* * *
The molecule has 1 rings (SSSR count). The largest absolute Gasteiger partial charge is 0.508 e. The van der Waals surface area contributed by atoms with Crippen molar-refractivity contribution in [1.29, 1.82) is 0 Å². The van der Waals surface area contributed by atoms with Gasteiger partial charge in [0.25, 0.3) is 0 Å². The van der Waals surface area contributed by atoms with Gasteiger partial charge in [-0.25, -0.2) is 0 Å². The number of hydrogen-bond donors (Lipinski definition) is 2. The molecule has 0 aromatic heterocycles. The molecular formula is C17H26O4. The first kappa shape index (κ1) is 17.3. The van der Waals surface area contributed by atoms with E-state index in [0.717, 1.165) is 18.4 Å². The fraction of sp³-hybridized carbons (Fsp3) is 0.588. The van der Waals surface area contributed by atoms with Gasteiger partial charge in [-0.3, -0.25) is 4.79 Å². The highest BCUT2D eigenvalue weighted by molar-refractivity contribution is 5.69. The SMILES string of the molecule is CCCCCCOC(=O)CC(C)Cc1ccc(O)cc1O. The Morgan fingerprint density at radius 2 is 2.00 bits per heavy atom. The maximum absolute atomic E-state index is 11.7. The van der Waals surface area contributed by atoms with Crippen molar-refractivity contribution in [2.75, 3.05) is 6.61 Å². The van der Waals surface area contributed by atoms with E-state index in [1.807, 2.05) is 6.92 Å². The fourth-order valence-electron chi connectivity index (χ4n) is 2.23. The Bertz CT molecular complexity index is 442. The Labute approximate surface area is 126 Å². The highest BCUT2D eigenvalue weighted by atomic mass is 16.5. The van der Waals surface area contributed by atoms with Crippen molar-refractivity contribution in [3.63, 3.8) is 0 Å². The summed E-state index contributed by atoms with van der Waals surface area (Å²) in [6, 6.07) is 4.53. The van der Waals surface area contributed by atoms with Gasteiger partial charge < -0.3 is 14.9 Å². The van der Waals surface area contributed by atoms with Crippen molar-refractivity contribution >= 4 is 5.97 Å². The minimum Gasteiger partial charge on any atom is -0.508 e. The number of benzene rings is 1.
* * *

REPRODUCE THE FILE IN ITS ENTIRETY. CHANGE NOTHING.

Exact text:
The molecule has 1 rings (SSSR count). The largest absolute Gasteiger partial charge is 0.508 e. The van der Waals surface area contributed by atoms with Crippen molar-refractivity contribution in [1.29, 1.82) is 0 Å². The van der Waals surface area contributed by atoms with Gasteiger partial charge in [0.25, 0.3) is 0 Å². The van der Waals surface area contributed by atoms with Gasteiger partial charge in [-0.25, -0.2) is 0 Å². The number of hydrogen-bond donors (Lipinski definition) is 2. The molecule has 0 aromatic heterocycles. The molecular formula is C17H26O4. The first kappa shape index (κ1) is 17.3. The van der Waals surface area contributed by atoms with E-state index in [0.717, 1.165) is 18.4 Å². The fraction of sp³-hybridized carbons (Fsp3) is 0.588. The van der Waals surface area contributed by atoms with Gasteiger partial charge in [-0.3, -0.25) is 4.79 Å². The highest BCUT2D eigenvalue weighted by molar-refractivity contribution is 5.69. The SMILES string of the molecule is CCCCCCOC(=O)CC(C)Cc1ccc(O)cc1O. The Morgan fingerprint density at radius 2 is 2.00 bits per heavy atom. The maximum absolute atomic E-state index is 11.7. The van der Waals surface area contributed by atoms with Crippen molar-refractivity contribution in [2.75, 3.05) is 6.61 Å². The van der Waals surface area contributed by atoms with E-state index in [1.807, 2.05) is 6.92 Å². The fourth-order valence-electron chi connectivity index (χ4n) is 2.23. The Bertz CT molecular complexity index is 442. The Labute approximate surface area is 126 Å². The highest BCUT2D eigenvalue weighted by atomic mass is 16.5. The van der Waals surface area contributed by atoms with Crippen molar-refractivity contribution in [3.63, 3.8) is 0 Å². The summed E-state index contributed by atoms with van der Waals surface area (Å²) in [6, 6.07) is 4.53. The van der Waals surface area contributed by atoms with Gasteiger partial charge < -0.3 is 14.9 Å². The van der Waals surface area contributed by atoms with Crippen molar-refractivity contribution >= 4 is 5.97 Å². The minimum Gasteiger partial charge on any atom is -0.508 e. The number of benzene rings is 1.